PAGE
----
Traveling exhibition sparks conversation

The Berger Inquiry

Drew Ann Wake, a CBC reporter and museum curator, is traveling the country educating students about a 40-year-old government inquiry that is now seen as a watershed moment for Canada. But some are worried that recent legislation could undermine the inquiry process. “The Inland Waters Act was changed a year ago. It takes all kind of waterways across Canada out of the public investigation and public inquiry process,” Wake says.

In 1974, the Canadian government commissioned the Mackenzie Valley Pipeline Inquiry, led by Justice Thomas Berger. Berger had a history in politics, having been elected to the House of Commons at age 29 and the Legislative Assembly of British Columbia at age 34. Yet it was his role as a Supreme Court of British Columbia Justice and Royal Commissioner for the Mackenzie Valley Pipeline Inquiry, commonly referred to as the Berger Inquiry, that he best known for.

The Berger Inquiry marked a crossroads in Canadian history as the federal government sought to understand the environmental, social and economic impacts of a proposed pipeline tracking through the Mackenzie River Valley, an area inhabited by over thirty, primarily aboriginal, communities.

Three years after the Berger Inquiry was commissioned, Justice Berger released the first volume of his report and the second a few months later. It concluded areas along the proposed pipeline route were likely to suffer significant environmental damage. The economic benefits touted by supporters of the pipeline were deemed undesirable because short-term, low-wage jobs were likely to undermine the traditional economic activities such as fishing and hunting. Finally, the social impacts of the pipeline could be disastrous for aboriginal communities. Justice Berger officially recommended a ten-year moratorium so land claims and conservation could be properly addressed.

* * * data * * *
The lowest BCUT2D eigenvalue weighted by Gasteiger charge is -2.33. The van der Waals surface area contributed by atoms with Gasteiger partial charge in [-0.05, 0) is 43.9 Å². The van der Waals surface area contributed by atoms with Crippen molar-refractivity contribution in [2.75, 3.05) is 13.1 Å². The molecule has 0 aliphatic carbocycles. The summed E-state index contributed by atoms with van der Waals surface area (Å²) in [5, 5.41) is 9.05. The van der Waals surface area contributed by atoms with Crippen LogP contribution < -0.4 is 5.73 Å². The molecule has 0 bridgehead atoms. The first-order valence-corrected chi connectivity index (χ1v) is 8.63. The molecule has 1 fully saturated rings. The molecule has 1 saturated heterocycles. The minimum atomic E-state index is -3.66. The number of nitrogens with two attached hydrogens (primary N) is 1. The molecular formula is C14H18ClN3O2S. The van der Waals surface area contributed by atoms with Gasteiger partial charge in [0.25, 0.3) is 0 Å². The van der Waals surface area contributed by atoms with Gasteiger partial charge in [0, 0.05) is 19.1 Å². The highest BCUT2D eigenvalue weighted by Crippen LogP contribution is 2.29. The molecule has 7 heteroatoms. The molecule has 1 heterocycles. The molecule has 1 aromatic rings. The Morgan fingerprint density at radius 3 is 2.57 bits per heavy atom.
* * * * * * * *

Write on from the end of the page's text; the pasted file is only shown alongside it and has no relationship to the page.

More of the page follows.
At that time, Drew Ann Wake was a young journalist living in British Columbia. Recognizing a story of great importance developing, she travelled the Mackenzie Valley, reporting for the CBC. Now, 40 years later, Wake is still telling the story of the Berger Inquiry in the form of what she calls a teaching exhibition. In the past five years she has brought her teaching exhibition to over 30 destinations across Canada with over half the stops in the Northwest Territories and Yukon. The exhibition has been to major universities across the country and a visit to Dalhousie University is planned, which will mark the first time the exhibition has been to the Maritimes.

The spark that ignited Wake’s university tour happened in 2009 when she found a cache of audio recordings on cassette tapes. The tapes featured the voices of aboriginal elders talking at various Berger Inquiry consultations.

“Some of them were tapes from the formal hearings and community hearings, but others were interviews. I knew nobody else had the interview materials, so I said to myself ‘I have to do something’. The original instinct was to get them into the archives in Yellowknife so that people could listen to them as part of the historical record,” Wake says.

But there was a problem. Some of the voices on the tapes were unknown. Wake and photographer Linda MacCannell decided to see if they could identify the voices by traveling to the communities along the Mackenzie Valley. Along the way, MacCannel captured portraits of people involved in the Berger Inquiry. “As were doing that, we realized that we had enough material to build an exhibition,” Wake says.

The exhibition’s large format photographs, signage and booklets provide the setting for an educational, participatory process normally centered on student debates. However, in September, a group of journalist students at Calgary’s Mount Royal University experienced the exhibition in a novel way. The student journalists played the role of 1970s reporters directing questions to Justice Berger, who was on site to answer questions.

No matter the format of the exhibition, Wake thinks the educational goal is the same. “That’s what has been so fascinating. I say, ‘so what does this experience say to you?’ It’s almost invariable that young people say, ‘well, it makes me question the current process. We no longer have inquiries that are this detailed and this careful in their assessment’,” Wake says, adding, “So I think of this as a dialogue between generations.”